Changes to FHA Program

In an effort to shore up the Federal Housing Administration’s finances and avoid a government bailout, the agency announce some changes to the FHA-backed mortgage program. While the changes will result in some higher costs for home buyers, FHA mortgages remain one of the best options for many purchasers, especially first-time buyers who may not have stellar credit and/or a large cash reserve saved for a downpayment.

Changes include an increase to the upfront mortgage insurance premium, which is paid by the borrower when the loan is made, from 1.75 percent to 2.25 percent. For a loan of $100,000, the mortgage insurance premium would be $2,250, up from the current $1,750. The FHA also said it was cutting the amount of aid sellers could provide buyers (often referred to as “sellers concessions”) from 6 percent to 3 percent of the purchase price.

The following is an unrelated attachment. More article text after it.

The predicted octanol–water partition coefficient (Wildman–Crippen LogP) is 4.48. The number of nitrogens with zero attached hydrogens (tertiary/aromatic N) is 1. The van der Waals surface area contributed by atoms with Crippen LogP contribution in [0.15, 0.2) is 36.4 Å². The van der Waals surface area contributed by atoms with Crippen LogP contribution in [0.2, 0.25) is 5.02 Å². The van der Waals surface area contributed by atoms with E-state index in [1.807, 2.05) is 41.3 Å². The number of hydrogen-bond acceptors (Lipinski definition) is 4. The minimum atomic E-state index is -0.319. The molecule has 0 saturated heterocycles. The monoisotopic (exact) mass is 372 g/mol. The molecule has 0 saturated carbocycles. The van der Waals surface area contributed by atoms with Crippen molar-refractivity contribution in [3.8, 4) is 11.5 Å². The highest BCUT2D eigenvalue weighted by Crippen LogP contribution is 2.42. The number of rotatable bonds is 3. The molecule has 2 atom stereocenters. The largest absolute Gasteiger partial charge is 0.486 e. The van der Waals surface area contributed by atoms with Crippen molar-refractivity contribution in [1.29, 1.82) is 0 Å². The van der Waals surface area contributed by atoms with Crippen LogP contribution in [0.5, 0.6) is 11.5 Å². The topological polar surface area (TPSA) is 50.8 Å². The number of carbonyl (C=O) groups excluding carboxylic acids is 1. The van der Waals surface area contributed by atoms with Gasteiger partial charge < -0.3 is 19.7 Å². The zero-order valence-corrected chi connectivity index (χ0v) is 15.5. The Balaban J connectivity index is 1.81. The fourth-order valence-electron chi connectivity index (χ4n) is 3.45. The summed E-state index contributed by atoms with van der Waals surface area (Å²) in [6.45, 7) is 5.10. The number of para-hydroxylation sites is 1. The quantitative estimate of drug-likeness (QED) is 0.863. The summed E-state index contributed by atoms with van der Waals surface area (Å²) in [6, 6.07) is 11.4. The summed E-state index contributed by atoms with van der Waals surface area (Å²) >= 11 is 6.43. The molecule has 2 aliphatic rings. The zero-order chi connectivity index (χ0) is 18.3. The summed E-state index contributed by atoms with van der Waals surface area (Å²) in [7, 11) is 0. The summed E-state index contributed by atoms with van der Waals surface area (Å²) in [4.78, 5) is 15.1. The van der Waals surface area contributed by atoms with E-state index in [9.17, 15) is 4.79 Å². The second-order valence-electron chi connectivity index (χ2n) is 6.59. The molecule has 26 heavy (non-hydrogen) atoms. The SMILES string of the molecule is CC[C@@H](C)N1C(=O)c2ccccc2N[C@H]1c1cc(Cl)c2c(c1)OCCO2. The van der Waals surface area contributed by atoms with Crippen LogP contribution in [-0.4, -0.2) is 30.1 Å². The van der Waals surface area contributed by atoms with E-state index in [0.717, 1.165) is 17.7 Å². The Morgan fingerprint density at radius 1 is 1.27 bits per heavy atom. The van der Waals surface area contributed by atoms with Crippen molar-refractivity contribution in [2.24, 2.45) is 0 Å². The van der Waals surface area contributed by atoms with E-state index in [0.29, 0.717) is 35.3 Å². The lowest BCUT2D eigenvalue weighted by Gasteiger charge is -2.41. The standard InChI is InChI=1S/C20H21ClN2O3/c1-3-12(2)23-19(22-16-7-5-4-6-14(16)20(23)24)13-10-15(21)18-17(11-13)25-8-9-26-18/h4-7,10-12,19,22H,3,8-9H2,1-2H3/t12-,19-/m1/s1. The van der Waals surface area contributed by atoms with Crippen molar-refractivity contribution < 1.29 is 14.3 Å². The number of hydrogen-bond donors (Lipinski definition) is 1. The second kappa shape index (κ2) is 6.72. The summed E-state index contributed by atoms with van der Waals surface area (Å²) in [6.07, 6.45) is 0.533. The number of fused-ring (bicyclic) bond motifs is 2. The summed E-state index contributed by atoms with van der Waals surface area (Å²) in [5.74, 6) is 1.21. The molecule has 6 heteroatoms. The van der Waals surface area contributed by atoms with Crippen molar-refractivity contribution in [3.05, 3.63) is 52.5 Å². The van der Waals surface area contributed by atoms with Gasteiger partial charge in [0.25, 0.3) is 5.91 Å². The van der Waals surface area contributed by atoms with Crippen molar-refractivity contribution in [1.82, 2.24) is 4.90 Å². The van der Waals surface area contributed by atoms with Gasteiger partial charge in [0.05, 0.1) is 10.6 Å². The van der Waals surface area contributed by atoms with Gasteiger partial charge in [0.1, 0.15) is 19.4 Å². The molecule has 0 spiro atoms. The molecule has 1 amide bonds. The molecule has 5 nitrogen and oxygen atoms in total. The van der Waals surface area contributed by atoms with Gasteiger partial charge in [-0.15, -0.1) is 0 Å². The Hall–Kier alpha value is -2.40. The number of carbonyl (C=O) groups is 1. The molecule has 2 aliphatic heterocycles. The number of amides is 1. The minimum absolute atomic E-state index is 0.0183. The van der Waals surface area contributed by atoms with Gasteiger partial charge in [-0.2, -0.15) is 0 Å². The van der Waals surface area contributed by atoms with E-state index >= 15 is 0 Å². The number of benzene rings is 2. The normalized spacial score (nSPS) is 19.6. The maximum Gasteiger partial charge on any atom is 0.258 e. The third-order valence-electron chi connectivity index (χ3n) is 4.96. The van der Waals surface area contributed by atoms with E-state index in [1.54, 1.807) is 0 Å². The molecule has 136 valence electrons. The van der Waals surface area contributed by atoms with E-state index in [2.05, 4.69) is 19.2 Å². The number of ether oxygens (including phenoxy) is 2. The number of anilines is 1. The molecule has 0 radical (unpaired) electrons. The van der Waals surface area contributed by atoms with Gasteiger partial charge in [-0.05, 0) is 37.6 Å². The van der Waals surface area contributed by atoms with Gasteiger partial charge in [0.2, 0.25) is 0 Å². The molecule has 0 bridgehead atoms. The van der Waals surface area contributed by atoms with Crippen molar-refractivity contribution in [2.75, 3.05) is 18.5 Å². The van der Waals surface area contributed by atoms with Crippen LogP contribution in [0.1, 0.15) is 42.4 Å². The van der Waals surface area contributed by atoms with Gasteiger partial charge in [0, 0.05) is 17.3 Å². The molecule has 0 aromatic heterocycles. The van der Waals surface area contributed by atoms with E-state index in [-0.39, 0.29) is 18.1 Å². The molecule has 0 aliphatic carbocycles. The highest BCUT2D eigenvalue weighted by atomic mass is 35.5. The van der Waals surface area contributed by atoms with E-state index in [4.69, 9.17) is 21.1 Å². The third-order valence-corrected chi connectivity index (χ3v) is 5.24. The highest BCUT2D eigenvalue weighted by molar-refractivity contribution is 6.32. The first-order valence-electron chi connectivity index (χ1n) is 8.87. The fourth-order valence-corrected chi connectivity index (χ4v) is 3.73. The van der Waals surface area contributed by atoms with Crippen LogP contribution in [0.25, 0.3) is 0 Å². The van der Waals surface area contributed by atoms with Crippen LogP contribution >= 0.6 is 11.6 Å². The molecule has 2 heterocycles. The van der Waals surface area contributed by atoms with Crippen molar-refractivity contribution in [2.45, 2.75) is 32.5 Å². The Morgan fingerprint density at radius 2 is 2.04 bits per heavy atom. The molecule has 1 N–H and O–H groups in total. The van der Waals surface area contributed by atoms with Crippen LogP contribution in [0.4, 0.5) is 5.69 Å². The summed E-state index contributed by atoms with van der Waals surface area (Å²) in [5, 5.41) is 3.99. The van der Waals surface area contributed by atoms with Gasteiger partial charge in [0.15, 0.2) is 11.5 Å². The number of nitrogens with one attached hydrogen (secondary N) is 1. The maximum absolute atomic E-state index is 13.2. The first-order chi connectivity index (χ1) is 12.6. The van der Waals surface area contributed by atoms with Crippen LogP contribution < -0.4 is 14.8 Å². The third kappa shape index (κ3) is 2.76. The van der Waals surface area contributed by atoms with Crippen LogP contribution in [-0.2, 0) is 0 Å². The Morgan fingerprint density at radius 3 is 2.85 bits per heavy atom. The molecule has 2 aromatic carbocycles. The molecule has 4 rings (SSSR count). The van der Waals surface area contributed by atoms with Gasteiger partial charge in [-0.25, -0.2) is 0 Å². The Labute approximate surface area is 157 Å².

The FHA is raising its minimum credit score for a 3.5 percent down payment to 580 while scores below that level would be required to have 10 percent down. But most FHA lenders won’t lend to anyone below 620 so it’s unclear how many borrowers would really be affected by the down payment change.

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